This application concerned a restructuring plan proposed by CB&I UK Limited and in particular addressed the competing interest of the company, in proposing a plan to a tight timescale, and those of a major creditor who need sufficient time to review the detail.
On 28 September 2023, the court ordered that meetings be convened to consider a proposed restructure plan. At that hearing, the court ordered that the sanction hearing be listed for 27 November 2023, for four days. Shortly after this hearing, a group of creditors then applied for disclosure of various documents to enable those creditors to consider the plan. This application was contested, largely on the basis disclosure of that material would be considered excessive, and it was refused.
A second application was also heard to extend the length of the sanction hearing, made by one creditor owed around $1billion under a tribunal award who stood to recover “virtually nothing” if the plan was approved. That application was granted even though a consequence of doing that meant the hearing being adjourned and relisted for late February 2024.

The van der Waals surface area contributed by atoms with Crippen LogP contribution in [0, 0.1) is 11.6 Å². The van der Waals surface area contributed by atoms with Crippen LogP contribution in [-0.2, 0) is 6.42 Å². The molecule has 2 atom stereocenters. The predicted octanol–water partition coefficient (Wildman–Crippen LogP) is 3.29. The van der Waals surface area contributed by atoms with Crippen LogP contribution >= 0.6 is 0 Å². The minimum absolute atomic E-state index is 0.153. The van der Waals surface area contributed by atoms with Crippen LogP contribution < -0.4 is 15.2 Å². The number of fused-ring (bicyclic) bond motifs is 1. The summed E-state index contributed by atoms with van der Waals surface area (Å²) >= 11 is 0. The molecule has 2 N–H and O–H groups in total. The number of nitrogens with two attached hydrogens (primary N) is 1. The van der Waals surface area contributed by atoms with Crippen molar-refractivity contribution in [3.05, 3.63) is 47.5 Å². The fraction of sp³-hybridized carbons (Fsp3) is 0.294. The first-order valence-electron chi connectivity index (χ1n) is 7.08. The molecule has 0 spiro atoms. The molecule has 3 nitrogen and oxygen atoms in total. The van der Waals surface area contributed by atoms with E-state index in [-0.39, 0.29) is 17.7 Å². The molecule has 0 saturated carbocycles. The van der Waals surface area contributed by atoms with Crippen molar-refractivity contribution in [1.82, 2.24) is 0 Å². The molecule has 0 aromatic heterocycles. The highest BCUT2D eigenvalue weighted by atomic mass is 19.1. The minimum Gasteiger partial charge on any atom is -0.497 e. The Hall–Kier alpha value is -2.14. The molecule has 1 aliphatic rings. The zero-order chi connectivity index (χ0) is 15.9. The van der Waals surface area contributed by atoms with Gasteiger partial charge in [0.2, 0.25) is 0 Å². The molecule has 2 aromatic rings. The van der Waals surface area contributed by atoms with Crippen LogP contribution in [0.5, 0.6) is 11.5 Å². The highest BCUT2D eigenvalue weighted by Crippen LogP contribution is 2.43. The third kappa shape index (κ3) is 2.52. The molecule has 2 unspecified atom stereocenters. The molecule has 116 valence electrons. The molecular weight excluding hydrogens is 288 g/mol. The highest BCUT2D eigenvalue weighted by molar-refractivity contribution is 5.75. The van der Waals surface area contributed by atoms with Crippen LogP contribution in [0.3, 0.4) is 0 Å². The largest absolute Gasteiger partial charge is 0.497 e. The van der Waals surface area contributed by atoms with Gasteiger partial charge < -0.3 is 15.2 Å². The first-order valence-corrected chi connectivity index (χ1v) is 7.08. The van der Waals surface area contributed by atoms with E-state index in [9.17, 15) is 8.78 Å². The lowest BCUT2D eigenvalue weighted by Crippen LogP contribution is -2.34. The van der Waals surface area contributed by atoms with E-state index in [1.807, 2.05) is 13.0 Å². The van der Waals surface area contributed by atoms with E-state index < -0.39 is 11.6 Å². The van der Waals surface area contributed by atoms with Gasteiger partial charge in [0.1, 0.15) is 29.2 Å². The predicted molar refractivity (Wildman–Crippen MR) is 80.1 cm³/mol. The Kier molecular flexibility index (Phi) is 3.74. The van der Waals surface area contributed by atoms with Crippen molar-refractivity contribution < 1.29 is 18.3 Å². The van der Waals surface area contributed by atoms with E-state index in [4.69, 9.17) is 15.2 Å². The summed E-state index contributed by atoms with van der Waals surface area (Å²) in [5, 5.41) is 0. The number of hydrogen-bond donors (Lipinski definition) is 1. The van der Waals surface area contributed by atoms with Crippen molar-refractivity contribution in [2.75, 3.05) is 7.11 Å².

This was more finely balanced particularly as the areas of dispute were ones of valuation, the plan impacted one major creditor in particular and there were complex issues to resolve. The court held concluded procedural fairness did demand a longer hearing and it would extend the length of it to allow sufficient time for the arguments to be properly put.
What is apparent from the judgment is that while the company argued the plan was urgent (and so resisted the longer hearing), the adjournment was a consequence of allowing proper time to allow an affected creditor a proper change to put its argument. This was not so urgent that it would be fatal if listed in February – a critical date was 27 March 2024. It may have been different if court was unable to accommodate a listing, but it could. The point was one of procedural fairness and that cut both ways.
In regards to CB&I UK Limited  EWHC 2987 (Ch).
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